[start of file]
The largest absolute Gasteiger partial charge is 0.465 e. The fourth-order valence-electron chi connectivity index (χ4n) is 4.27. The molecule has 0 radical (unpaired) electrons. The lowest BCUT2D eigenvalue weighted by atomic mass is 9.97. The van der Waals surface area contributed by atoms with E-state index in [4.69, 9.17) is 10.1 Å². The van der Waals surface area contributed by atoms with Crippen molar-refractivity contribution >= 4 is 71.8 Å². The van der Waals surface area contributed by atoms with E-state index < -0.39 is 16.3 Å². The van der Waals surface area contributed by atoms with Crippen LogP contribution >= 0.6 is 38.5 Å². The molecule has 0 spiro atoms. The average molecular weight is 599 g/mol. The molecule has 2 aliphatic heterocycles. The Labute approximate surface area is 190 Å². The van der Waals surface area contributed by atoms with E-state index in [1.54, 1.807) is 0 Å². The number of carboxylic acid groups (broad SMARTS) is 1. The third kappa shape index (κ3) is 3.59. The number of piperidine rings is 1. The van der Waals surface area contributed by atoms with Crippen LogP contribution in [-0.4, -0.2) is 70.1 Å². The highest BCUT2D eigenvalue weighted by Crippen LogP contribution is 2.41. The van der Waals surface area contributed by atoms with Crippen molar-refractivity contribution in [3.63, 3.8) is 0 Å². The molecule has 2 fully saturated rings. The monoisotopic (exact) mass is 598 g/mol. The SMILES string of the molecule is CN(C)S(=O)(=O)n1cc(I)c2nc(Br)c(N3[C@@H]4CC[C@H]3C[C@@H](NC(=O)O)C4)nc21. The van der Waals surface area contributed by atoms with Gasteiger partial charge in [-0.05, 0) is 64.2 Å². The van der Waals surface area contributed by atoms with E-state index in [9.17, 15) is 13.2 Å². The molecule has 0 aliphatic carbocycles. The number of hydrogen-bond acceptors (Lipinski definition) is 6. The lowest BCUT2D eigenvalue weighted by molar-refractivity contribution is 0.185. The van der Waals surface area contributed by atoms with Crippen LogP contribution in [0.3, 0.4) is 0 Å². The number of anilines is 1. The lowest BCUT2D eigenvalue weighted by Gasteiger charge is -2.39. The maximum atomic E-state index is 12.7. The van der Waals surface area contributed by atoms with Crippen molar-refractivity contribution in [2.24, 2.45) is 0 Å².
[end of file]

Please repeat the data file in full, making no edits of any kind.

The largest absolute Gasteiger partial charge is 0.465 e. The fourth-order valence-electron chi connectivity index (χ4n) is 4.27. The molecule has 0 radical (unpaired) electrons. The lowest BCUT2D eigenvalue weighted by atomic mass is 9.97. The van der Waals surface area contributed by atoms with E-state index in [4.69, 9.17) is 10.1 Å². The van der Waals surface area contributed by atoms with Crippen molar-refractivity contribution >= 4 is 71.8 Å². The van der Waals surface area contributed by atoms with E-state index < -0.39 is 16.3 Å². The van der Waals surface area contributed by atoms with Crippen LogP contribution >= 0.6 is 38.5 Å². The molecule has 0 spiro atoms. The average molecular weight is 599 g/mol. The molecule has 2 aliphatic heterocycles. The Labute approximate surface area is 190 Å². The van der Waals surface area contributed by atoms with E-state index in [1.54, 1.807) is 0 Å². The number of carboxylic acid groups (broad SMARTS) is 1. The third kappa shape index (κ3) is 3.59. The number of piperidine rings is 1. The van der Waals surface area contributed by atoms with Crippen LogP contribution in [-0.4, -0.2) is 70.1 Å². The highest BCUT2D eigenvalue weighted by Crippen LogP contribution is 2.41. The van der Waals surface area contributed by atoms with Crippen molar-refractivity contribution in [3.63, 3.8) is 0 Å². The molecule has 2 fully saturated rings. The monoisotopic (exact) mass is 598 g/mol. The SMILES string of the molecule is CN(C)S(=O)(=O)n1cc(I)c2nc(Br)c(N3[C@@H]4CC[C@H]3C[C@@H](NC(=O)O)C4)nc21. The van der Waals surface area contributed by atoms with Gasteiger partial charge in [-0.05, 0) is 64.2 Å². The van der Waals surface area contributed by atoms with E-state index in [9.17, 15) is 13.2 Å². The molecule has 0 aliphatic carbocycles. The number of hydrogen-bond acceptors (Lipinski definition) is 6. The lowest BCUT2D eigenvalue weighted by molar-refractivity contribution is 0.185. The van der Waals surface area contributed by atoms with Crippen LogP contribution in [0.3, 0.4) is 0 Å². The number of anilines is 1. The lowest BCUT2D eigenvalue weighted by Gasteiger charge is -2.39. The maximum atomic E-state index is 12.7. The van der Waals surface area contributed by atoms with Crippen molar-refractivity contribution in [2.24, 2.45) is 0 Å².